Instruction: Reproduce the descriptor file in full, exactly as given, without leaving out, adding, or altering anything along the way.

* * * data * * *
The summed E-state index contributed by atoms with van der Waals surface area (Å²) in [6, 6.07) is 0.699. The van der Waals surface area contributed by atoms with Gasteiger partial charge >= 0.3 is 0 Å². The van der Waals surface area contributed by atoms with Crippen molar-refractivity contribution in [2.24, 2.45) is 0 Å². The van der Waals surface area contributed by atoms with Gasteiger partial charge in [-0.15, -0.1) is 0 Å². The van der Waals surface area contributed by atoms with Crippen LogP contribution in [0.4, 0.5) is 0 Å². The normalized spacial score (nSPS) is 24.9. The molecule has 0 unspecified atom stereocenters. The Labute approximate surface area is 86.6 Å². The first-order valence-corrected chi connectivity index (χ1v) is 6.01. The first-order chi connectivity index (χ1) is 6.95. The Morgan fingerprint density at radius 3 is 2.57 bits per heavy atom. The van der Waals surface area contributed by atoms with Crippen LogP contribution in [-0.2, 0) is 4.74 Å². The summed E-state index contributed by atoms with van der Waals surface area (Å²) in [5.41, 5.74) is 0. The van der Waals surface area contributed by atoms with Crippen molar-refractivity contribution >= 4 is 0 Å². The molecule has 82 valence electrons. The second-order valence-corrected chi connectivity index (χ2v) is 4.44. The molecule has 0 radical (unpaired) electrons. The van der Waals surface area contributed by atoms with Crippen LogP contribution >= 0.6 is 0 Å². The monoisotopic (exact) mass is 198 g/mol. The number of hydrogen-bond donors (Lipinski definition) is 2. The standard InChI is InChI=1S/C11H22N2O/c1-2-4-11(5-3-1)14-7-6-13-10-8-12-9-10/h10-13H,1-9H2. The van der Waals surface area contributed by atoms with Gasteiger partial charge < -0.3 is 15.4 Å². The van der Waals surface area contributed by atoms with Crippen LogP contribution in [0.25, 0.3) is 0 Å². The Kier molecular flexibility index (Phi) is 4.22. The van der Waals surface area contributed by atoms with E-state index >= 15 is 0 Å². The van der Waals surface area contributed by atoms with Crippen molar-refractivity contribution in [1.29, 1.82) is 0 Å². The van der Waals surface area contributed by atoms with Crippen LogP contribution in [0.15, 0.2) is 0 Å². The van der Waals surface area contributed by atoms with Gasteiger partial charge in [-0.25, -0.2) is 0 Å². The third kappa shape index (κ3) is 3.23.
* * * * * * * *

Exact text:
The summed E-state index contributed by atoms with van der Waals surface area (Å²) in [6, 6.07) is 0.699. The van der Waals surface area contributed by atoms with Gasteiger partial charge >= 0.3 is 0 Å². The van der Waals surface area contributed by atoms with Crippen molar-refractivity contribution in [2.24, 2.45) is 0 Å². The van der Waals surface area contributed by atoms with Gasteiger partial charge in [-0.15, -0.1) is 0 Å². The van der Waals surface area contributed by atoms with Crippen LogP contribution in [0.4, 0.5) is 0 Å². The normalized spacial score (nSPS) is 24.9. The molecule has 0 unspecified atom stereocenters. The Labute approximate surface area is 86.6 Å². The first-order valence-corrected chi connectivity index (χ1v) is 6.01. The first-order chi connectivity index (χ1) is 6.95. The Morgan fingerprint density at radius 3 is 2.57 bits per heavy atom. The van der Waals surface area contributed by atoms with Crippen LogP contribution in [-0.2, 0) is 4.74 Å². The summed E-state index contributed by atoms with van der Waals surface area (Å²) in [5.41, 5.74) is 0. The van der Waals surface area contributed by atoms with Crippen molar-refractivity contribution >= 4 is 0 Å². The molecule has 82 valence electrons. The second-order valence-corrected chi connectivity index (χ2v) is 4.44. The molecule has 0 radical (unpaired) electrons. The van der Waals surface area contributed by atoms with Crippen LogP contribution >= 0.6 is 0 Å². The monoisotopic (exact) mass is 198 g/mol. The number of hydrogen-bond donors (Lipinski definition) is 2. The standard InChI is InChI=1S/C11H22N2O/c1-2-4-11(5-3-1)14-7-6-13-10-8-12-9-10/h10-13H,1-9H2. The van der Waals surface area contributed by atoms with Gasteiger partial charge < -0.3 is 15.4 Å². The van der Waals surface area contributed by atoms with Crippen LogP contribution in [0.25, 0.3) is 0 Å². The Kier molecular flexibility index (Phi) is 4.22. The van der Waals surface area contributed by atoms with E-state index >= 15 is 0 Å². The van der Waals surface area contributed by atoms with Crippen molar-refractivity contribution in [1.29, 1.82) is 0 Å². The van der Waals surface area contributed by atoms with Crippen LogP contribution in [0.15, 0.2) is 0 Å². The van der Waals surface area contributed by atoms with Gasteiger partial charge in [-0.25, -0.2) is 0 Å². The third kappa shape index (κ3) is 3.23.